Radiographic flexor cortical lysis indicates advanced degenerative change and its earlier recognition may improve case outcome. Aims of this prospective, diagnostic accuracy study were to determine effects of radiographic beam angle and observer on accuracy of lesion detection.
The sample included 36 limbs from 31 horses. Palmaroproximal-palmarodistal oblique (skyline) radiographs were acquired at standard (n = 38) and more shallow (alternate) angles (n = 58). Images were independently reviewed by four experience levels of five observers each (n = 20) for the presence and severity of flexor cortical lysis. Observers also reported their confidence in these answers. Responses were compared based on seeing a standard skyline or multiple projections. The definitive presence (or absence) and severity of lysis was based upon radiologist consensus agreement. When assessed by observer, the identification of lysis and the assessment of its severity was most similar to that of radiologists when observers of all levels of experience were able to view multiple skyline projections (P = 0.399, P = 0.174).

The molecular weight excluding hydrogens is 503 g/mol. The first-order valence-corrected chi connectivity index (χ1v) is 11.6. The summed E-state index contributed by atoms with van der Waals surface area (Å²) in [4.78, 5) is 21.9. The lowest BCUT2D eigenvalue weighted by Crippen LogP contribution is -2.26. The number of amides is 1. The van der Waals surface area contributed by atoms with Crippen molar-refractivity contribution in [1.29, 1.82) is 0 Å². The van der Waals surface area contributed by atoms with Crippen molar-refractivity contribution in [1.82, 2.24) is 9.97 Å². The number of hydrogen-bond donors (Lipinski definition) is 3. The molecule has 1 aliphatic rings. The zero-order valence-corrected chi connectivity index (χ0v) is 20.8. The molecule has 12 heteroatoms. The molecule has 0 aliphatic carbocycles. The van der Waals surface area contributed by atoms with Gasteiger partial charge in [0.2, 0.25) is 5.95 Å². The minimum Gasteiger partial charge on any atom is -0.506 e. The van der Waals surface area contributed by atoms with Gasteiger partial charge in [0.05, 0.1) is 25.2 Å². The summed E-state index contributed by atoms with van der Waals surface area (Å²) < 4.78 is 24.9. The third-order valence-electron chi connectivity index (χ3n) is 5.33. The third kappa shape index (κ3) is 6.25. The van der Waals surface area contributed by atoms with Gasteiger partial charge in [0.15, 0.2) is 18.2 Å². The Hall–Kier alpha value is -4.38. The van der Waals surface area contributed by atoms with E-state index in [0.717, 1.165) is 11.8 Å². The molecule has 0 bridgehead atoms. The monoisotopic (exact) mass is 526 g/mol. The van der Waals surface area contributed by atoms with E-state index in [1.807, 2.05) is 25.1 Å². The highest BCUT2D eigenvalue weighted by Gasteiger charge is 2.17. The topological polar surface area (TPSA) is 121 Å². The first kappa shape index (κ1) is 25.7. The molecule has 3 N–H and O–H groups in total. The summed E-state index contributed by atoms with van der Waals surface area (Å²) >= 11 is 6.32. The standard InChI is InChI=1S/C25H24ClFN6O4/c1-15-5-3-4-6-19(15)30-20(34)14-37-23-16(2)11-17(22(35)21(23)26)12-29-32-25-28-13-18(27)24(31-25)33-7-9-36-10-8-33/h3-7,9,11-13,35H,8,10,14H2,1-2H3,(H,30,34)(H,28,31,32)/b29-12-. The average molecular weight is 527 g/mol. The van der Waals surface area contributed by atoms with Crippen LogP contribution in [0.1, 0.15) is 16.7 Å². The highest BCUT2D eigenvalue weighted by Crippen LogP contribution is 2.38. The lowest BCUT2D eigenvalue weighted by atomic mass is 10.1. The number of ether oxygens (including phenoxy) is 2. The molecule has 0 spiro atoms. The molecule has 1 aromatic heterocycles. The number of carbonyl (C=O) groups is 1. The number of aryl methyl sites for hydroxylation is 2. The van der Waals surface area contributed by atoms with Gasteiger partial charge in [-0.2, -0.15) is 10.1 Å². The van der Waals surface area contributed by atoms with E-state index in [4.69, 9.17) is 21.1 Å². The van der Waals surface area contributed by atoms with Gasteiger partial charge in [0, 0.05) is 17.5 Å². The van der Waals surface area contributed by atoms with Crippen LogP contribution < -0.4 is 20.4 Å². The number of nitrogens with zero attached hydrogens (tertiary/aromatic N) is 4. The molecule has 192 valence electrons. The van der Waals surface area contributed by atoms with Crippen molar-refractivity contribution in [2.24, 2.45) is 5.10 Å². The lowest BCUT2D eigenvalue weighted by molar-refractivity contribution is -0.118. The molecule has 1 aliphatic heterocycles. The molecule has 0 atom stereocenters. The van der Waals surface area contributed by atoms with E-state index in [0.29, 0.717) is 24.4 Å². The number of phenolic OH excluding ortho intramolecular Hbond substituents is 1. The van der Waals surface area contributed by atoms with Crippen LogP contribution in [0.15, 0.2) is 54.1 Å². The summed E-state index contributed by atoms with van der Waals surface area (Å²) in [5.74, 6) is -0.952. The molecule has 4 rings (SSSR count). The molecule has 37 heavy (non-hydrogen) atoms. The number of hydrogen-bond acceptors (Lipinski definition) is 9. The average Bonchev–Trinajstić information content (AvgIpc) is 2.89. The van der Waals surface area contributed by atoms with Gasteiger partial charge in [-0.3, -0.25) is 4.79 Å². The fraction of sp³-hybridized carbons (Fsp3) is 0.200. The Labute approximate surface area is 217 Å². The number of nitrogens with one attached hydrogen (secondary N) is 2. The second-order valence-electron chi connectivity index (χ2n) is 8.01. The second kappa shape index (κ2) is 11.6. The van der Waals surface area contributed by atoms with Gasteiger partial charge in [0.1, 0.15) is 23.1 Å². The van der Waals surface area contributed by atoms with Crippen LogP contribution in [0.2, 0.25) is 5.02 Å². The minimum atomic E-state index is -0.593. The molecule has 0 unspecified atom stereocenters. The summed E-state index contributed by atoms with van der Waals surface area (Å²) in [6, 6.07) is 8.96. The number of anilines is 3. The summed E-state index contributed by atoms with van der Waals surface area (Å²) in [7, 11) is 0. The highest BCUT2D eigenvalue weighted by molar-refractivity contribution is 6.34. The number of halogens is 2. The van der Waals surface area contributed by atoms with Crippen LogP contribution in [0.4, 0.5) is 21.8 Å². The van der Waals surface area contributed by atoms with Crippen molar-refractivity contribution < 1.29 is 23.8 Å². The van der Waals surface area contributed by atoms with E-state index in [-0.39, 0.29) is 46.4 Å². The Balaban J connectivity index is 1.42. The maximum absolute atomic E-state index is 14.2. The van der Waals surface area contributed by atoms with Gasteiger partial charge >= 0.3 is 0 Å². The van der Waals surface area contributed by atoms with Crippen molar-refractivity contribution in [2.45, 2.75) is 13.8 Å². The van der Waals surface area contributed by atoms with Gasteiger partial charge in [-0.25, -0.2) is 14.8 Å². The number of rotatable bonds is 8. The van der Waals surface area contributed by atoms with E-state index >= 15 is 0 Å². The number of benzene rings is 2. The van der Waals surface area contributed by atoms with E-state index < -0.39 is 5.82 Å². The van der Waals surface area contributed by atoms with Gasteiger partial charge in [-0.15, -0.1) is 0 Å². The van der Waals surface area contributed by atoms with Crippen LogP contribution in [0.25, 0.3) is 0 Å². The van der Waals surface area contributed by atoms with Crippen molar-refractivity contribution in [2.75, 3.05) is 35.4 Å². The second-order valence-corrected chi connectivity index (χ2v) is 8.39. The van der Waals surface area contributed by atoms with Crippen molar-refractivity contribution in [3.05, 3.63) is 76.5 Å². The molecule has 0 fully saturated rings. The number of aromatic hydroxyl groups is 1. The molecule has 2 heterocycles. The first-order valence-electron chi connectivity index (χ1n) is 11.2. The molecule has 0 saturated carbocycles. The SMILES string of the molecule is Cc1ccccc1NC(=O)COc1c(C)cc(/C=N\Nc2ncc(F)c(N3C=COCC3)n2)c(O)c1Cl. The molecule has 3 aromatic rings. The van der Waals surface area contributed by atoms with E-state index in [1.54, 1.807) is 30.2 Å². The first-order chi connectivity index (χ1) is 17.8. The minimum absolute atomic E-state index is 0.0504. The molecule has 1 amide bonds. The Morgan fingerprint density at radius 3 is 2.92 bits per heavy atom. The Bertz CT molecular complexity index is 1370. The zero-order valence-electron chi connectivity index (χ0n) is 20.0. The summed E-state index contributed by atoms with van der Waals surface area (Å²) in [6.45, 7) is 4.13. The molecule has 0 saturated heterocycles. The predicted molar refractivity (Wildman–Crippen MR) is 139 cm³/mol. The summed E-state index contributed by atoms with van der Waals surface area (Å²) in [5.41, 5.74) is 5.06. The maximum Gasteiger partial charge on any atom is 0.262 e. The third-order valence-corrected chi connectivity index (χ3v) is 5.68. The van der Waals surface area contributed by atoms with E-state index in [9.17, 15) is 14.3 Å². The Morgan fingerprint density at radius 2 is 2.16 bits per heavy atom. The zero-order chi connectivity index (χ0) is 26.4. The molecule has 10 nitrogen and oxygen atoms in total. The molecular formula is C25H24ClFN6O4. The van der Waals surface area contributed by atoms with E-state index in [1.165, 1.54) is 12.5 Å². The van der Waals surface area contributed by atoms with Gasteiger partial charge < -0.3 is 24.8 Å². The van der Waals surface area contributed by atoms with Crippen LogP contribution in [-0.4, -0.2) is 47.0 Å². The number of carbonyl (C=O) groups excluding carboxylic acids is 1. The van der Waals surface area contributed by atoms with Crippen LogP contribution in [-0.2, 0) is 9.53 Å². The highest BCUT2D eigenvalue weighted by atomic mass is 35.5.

Using multiple views to detect lysis resulted in improved sensitivity (85.3% vs. 97.2%, P < 0.001), decreased specificity (82.8% vs. 74.5%, P = 0.03), and improved interobserver agreement (86.0% vs. 90.2%, P = 0.21). On average, observers of all levels of experience became more confident viewing multiple projections (P < 0.001).
Skyline radiographs using a flatter angle of incidence improve radiographic detection and characterization of flexor cortical lysis severity, may allow the beam to be tangential to the more distal portion of the navicular bone, and are recommended when flexor cortical lysis is suspected.